If you’re out for a long time, you’ll thank past-you for packing different foods. The same granola bars, oatmeal, and pasta sides start to get old after just a few days. Mixing it up with an array of foods is the best way to keep you and your tummy happy out there. This is the kind of food prep that will change your life on the trail for the better.


Good food for backpacking is similar to apocalypse food. It lasts forever. When you pack food that isn’t going to go bad in a day or two, you don’t need to worry about eating fresh greens early on in the trip and saving the freeze-dried backpacking meals for later. Going with all shelf-stable foods will make your life worlds easier. 


No matter the length of your trip, every ounce counts. A lot of extreme lightweight backpackers will cut straps off their packs and rip pages from a book as they read it. While you don’t need to go to these extremes, food is one of the heaviest items you will carry on the trail. Choosing lightweight food will take pounds off of your back and make your days that much more enjoyable.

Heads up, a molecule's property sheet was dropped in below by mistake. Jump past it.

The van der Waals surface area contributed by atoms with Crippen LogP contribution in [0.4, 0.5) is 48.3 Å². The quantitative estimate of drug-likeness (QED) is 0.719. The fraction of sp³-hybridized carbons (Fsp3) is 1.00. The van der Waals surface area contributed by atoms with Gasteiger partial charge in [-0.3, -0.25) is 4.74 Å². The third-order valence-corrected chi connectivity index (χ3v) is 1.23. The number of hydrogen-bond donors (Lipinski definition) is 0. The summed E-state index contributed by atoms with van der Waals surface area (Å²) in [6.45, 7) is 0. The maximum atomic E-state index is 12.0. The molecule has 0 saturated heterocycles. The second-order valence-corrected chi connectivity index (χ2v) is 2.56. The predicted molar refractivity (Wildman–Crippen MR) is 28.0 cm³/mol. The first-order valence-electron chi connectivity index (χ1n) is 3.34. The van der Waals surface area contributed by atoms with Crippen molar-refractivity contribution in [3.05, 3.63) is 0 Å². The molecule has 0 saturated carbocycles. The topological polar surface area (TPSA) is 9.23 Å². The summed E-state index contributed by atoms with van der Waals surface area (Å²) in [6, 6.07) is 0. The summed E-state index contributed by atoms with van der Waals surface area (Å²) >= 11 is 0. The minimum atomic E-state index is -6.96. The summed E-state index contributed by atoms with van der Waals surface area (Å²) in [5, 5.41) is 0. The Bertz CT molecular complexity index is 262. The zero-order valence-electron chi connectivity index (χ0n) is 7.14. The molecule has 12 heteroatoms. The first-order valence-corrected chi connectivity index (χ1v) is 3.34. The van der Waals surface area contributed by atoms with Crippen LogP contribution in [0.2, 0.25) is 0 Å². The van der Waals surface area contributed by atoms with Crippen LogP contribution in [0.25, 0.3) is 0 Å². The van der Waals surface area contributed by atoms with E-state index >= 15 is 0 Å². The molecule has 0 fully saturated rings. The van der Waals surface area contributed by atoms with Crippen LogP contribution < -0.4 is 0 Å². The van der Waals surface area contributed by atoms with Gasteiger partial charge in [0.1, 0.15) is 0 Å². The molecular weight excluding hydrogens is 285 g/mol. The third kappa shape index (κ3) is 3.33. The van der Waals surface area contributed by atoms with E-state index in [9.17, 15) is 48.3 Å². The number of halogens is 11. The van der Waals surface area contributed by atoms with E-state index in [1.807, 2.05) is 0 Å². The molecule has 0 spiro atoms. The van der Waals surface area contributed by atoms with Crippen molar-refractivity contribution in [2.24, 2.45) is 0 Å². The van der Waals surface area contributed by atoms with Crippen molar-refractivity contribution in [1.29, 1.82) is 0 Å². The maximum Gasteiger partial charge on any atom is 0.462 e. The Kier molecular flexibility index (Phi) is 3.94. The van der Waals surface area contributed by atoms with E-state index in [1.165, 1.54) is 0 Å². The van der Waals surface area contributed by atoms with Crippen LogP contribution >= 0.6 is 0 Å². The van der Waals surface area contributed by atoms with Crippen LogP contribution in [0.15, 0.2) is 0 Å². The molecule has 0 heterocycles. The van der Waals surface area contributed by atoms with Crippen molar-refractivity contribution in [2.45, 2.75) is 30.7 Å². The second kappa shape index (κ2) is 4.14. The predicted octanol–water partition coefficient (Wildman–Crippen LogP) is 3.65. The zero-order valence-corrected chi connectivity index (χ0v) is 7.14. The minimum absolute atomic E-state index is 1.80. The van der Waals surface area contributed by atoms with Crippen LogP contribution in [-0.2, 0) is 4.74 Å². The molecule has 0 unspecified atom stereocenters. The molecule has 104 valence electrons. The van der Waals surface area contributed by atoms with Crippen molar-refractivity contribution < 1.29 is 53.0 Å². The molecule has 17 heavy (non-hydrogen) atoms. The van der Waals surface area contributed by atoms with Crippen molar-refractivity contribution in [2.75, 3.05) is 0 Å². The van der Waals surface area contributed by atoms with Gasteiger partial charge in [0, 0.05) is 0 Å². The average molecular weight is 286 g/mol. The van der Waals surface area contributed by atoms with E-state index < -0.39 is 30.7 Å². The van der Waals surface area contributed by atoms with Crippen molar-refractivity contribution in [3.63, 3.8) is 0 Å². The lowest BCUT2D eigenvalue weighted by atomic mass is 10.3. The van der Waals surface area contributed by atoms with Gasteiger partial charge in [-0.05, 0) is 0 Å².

Calorie Dense

Calorie dense foods are great while backpacking because it helps you to save on space. Your backpack is only so big, meaning you need to fit as many calories into as small of a space as possible. A great example of a calorie-dense snack is a Snickers bar. They pack a huge punch and are a crowd favorite on the trail. Pay a lot of attention to the calories per ounce for each food you see. The more calories per ounce that you can get, the better.

A secret addition to backpacking nutrition that ups the calorie count is olive oil. Olive oil is easy to bring along and has a ton of calories per tablespoon. Add a little bit of olive oil and summer sausage to some instant rice, dash it with some hot sauce, and you won't be disappointed. You'll sleep with a full stomach and have a high number of calories per bite.

Cooking Time